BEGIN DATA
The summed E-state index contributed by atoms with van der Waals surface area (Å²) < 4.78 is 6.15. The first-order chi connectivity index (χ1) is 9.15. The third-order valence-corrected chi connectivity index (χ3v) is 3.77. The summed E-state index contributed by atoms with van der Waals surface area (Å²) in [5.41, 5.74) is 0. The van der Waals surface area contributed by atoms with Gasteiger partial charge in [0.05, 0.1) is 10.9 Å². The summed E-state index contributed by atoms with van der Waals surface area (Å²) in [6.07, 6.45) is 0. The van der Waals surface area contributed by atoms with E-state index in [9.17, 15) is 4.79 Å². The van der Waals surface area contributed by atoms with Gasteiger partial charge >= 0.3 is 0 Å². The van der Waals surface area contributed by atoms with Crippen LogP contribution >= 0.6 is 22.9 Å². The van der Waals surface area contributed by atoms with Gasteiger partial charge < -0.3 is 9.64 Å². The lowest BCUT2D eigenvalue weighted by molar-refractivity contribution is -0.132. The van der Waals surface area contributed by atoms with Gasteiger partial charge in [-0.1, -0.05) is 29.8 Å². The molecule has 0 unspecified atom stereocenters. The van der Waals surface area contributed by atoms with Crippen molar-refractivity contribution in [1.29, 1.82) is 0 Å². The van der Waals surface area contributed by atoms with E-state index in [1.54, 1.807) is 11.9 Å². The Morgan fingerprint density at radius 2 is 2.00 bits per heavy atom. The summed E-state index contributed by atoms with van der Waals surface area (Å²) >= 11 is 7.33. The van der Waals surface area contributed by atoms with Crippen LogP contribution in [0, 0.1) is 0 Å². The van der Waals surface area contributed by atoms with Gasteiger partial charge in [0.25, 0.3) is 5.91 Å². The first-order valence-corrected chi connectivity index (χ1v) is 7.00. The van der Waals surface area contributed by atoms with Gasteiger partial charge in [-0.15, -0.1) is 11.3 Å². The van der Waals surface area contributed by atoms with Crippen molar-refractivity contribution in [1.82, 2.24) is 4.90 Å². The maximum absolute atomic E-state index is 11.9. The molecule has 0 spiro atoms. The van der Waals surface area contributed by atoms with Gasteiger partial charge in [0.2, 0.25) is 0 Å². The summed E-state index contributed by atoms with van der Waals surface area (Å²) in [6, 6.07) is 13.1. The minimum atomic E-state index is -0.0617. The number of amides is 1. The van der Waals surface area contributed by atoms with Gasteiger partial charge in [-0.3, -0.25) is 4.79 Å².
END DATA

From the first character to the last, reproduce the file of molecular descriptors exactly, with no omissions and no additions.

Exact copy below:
The summed E-state index contributed by atoms with van der Waals surface area (Å²) < 4.78 is 6.15. The first-order chi connectivity index (χ1) is 9.15. The third-order valence-corrected chi connectivity index (χ3v) is 3.77. The summed E-state index contributed by atoms with van der Waals surface area (Å²) in [5.41, 5.74) is 0. The van der Waals surface area contributed by atoms with Gasteiger partial charge in [0.05, 0.1) is 10.9 Å². The summed E-state index contributed by atoms with van der Waals surface area (Å²) in [6.07, 6.45) is 0. The van der Waals surface area contributed by atoms with E-state index in [9.17, 15) is 4.79 Å². The van der Waals surface area contributed by atoms with Gasteiger partial charge >= 0.3 is 0 Å². The van der Waals surface area contributed by atoms with Crippen LogP contribution >= 0.6 is 22.9 Å². The van der Waals surface area contributed by atoms with Gasteiger partial charge < -0.3 is 9.64 Å². The lowest BCUT2D eigenvalue weighted by molar-refractivity contribution is -0.132. The van der Waals surface area contributed by atoms with Gasteiger partial charge in [-0.1, -0.05) is 29.8 Å². The molecule has 0 unspecified atom stereocenters. The van der Waals surface area contributed by atoms with Crippen molar-refractivity contribution in [1.29, 1.82) is 0 Å². The van der Waals surface area contributed by atoms with E-state index in [1.54, 1.807) is 11.9 Å². The Morgan fingerprint density at radius 2 is 2.00 bits per heavy atom. The summed E-state index contributed by atoms with van der Waals surface area (Å²) >= 11 is 7.33. The van der Waals surface area contributed by atoms with Crippen LogP contribution in [0, 0.1) is 0 Å². The van der Waals surface area contributed by atoms with Gasteiger partial charge in [0.25, 0.3) is 5.91 Å². The first-order valence-corrected chi connectivity index (χ1v) is 7.00. The van der Waals surface area contributed by atoms with Gasteiger partial charge in [-0.15, -0.1) is 11.3 Å². The van der Waals surface area contributed by atoms with Crippen molar-refractivity contribution in [1.82, 2.24) is 4.90 Å². The maximum absolute atomic E-state index is 11.9. The molecule has 0 spiro atoms. The van der Waals surface area contributed by atoms with Gasteiger partial charge in [0.2, 0.25) is 0 Å². The summed E-state index contributed by atoms with van der Waals surface area (Å²) in [6, 6.07) is 13.1. The minimum atomic E-state index is -0.0617. The number of amides is 1. The van der Waals surface area contributed by atoms with Gasteiger partial charge in [-0.3, -0.25) is 4.79 Å².